National Beverage also contends that
by this time,
D. Whether a qualified privilege applied
Next, National Beverage contends
that the statements regarding the status of the distribution relationship
between National Beverage and other entities, like statements relating to the
termination of an employment relationship, enjoy a qualified privilege. See
Lewis, 389 N.W.2d at 890. It contends
that speech is protected under
The issue of whether a communication is privileged is a question of law, while “the question of whether the privilege was abused is a jury question.” Lewis, 389 N.W.2d at 890. There is no showing that the district court erred as a matter of law. The jury was not asked to answer the question of whether any privilege was abused, and there is no showing that this was error.
The final issue we address is raised
by Twin City, who argues that the district court erred when it denied its
motion for attorney fees under the franchise act, Minn. Stat. § 80C.17,
subd. 3 (2006). Generally, “attorney
fees are not recoverable in litigation unless there is a specific contract
permitting or a statute authorizing such recovery.” Barr/Nelson,
Inc. v. Tonto’s, 336 N.W.2d 46, 53 (
A person who violates any provision
of the franchise act is liable to the franchisee, “who may sue for damages
caused thereby, for rescission, or other relief as the court may deem
appropriate.” Minn. Stat. § 80C.17,
subd. 1 (2006). Attorney fees may be
awarded under the statute as follows:
“Any suit authorized under this section may be brought to recover the
actual damages sustained by the plaintiff together with costs and disbursements
plus reasonable attorney’s fees.”
The jury found that
There are only a few appellate cases
in which attorney fees under the franchise act are addressed, and none of them resolve
the issue raised here. In Hughes, 389 N.W.2d at 200, the issue
concerned whether the district court abused its discretion in denying a request
for a multiplier in the calculation of attorney fees. In Noble
v. C.E.D.O., Inc., 374 N.W.2d 734 (
To help resolve this issue, we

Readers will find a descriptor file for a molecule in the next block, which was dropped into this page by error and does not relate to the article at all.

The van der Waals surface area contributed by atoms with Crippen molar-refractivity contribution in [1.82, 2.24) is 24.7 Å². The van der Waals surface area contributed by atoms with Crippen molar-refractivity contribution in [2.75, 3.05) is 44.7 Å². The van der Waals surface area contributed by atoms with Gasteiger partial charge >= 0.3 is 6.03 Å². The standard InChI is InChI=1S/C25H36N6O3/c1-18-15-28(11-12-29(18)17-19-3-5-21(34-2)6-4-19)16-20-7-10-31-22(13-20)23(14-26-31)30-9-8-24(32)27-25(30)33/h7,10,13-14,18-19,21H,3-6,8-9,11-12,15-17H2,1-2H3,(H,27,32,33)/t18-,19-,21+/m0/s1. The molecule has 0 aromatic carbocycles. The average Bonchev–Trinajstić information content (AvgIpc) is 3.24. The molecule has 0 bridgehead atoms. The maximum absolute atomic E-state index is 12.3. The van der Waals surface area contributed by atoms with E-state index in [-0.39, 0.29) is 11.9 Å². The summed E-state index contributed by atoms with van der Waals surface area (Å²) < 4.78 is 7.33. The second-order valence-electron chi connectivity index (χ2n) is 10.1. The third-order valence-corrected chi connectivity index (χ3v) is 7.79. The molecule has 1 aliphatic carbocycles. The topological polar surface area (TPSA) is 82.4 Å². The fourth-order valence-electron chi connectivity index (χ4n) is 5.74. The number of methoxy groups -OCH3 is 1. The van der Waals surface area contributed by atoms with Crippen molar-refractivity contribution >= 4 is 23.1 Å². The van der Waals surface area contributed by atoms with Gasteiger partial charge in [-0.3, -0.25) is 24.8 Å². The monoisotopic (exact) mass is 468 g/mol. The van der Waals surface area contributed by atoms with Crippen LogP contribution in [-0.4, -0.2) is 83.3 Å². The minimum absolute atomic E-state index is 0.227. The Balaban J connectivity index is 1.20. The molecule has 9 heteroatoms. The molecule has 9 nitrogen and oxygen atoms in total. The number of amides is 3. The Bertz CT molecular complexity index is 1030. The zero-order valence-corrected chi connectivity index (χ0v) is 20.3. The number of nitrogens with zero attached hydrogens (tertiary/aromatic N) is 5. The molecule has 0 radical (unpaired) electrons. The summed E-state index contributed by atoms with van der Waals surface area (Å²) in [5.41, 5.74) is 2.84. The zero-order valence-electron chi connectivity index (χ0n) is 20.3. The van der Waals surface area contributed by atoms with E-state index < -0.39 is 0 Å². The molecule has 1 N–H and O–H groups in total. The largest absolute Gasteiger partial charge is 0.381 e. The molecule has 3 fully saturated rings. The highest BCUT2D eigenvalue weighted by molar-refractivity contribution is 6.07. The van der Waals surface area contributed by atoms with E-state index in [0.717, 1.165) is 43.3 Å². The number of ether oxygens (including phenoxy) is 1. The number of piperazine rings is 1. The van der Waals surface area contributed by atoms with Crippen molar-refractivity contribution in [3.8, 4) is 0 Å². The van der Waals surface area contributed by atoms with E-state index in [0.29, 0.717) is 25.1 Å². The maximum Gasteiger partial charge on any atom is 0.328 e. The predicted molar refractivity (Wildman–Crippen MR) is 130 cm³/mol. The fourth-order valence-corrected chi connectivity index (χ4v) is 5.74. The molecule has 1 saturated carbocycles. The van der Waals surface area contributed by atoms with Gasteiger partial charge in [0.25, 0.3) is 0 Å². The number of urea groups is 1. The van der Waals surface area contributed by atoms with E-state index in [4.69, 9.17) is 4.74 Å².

review caselaw addressing the issue of attorney fees under other remedial
Other statutes have language similar, but not identical, to that in the franchise act. The Minnesota Agricultural Equipment Dealership Act provides for attorney fees as follows:
If a farm equipment manufacturer violates [the act] a farm equipment dealer may bring an action against the manufacturer . . . for damages sustained by the dealer as a consequence of the manufacturer’s violation, together with the actual cost of the action, including reasonable attorney’s fees . . . .
In another case, this court
addressed the denial of a motion for costs and attorney fees in the context of
a consumer-fraud law concerning odometers.
Bachovchin v. Stingley, 504
N.W.2d 288, 290 (
D E C I S I O N
The district court’s rulings were correct as a matter of law and we will not set aside the verdict because the jury was presented with competent evidence reasonably sustaining the findings.
* Retired judge of the district court, serving as judge of the Minnesota Court of Appeals by appointment pursuant to Minn. Const. art. VI, § 10.
 Although its name has since been changed, we refer to this entity by its historical name of Twin City Home Juice Co.
 Several corporate entities related to National Beverage as well as National Beverage were involved in the events leading to this lawsuit; they will be referred to collectively as National Beverage.
 Chicago House Juice at this time was a division of American Citrus Products Corp. but it will continue to be referred to as Chicago Home Juice.
 The entity that
 National Beverage advises that because the discovery process and trial added virtually nothing to the body of evidence, the same arguments apply to its claims that the district court erred in denying its motions for summary judgment, directed verdict, and JNOV.
 National Beverage
asserts that under the 1999 asset-purchase agreement,
 The jury-verdict form referred to the 1972 franchise agreement as the 1972 contract, and it was later asked to determine whether there was a franchise agreement. Because the jury found there was a franchise agreement, which National Beverage does not challenge on appeal, and for the sake of clarity, we refer to it as the 1972 franchise agreement.